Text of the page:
As I write this there’s a master carver and a nature photographer in my kitchen. I hear the click of the camera and the soft buzz of conversation as Jim Calder and D. W. Maiden create the photo illustrations for the upcoming book, So You Thought You Couldn’t Cut It, A Beginners Guide to Wood Carving.
Bubbling on the stove, serving as a saucy backdrop to their work, is a large pot of tomatoes and spices for the pasta I’ll serve for dinner. The aromas of garlic, onion and basil waft through the house and escape through the open windows on the second floor causing our neighbor to pause and sniff the humid air. (The upstairs air conditioning unit gave out in the record heat late last week.) While the gifted carver and the photographer create a work of art in pictures, I stir up memories.
“It smells like home,” the artist declares. That smell is driving me crazy.”
He’s been saying that since yesterday afternoon when the first of the chopped aromatics met the hot olive oil, beginning a process that has been repeated for generations. Making sauce takes two days in this house. Slow simmering whets the appetite and thickens the sauce. It also provides a number of opportunities for impatient diners to dip a piece of bread into the pot to sample the “gravy” and add seasoning if needed. Everyone knows the sauce is fine and the tasting is a ruse. Nothing more than a yummy benefit of replicating the sauce made by my grandmother, my mother, her sister and now me. A wood-carver, a photographer, a cook, and a writer coming together to nurture the body and the soul in my home.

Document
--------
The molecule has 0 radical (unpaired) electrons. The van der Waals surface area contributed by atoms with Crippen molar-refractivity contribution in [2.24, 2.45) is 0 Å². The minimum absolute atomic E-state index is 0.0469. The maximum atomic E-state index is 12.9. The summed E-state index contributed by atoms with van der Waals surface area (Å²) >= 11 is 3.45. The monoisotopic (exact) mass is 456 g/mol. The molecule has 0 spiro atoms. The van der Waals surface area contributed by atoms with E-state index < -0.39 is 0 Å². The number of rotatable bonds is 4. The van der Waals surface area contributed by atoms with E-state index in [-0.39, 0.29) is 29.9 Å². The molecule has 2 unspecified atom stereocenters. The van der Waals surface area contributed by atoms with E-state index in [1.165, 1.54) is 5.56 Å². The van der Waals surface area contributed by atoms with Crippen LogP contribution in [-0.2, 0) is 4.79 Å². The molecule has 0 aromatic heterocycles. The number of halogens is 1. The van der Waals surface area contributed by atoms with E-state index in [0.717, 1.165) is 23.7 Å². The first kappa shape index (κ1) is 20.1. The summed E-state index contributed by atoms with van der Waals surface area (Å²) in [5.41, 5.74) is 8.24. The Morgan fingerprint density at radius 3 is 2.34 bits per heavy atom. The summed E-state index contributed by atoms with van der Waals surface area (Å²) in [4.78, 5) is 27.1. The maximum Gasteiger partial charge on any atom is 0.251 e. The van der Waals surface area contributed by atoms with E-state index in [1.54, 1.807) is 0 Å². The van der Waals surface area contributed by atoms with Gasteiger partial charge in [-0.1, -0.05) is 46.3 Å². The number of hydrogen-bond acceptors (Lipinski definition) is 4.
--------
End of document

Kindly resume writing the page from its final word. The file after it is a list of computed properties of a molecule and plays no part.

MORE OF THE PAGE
Life is good in Round Hill this afternoon. How are things where you are?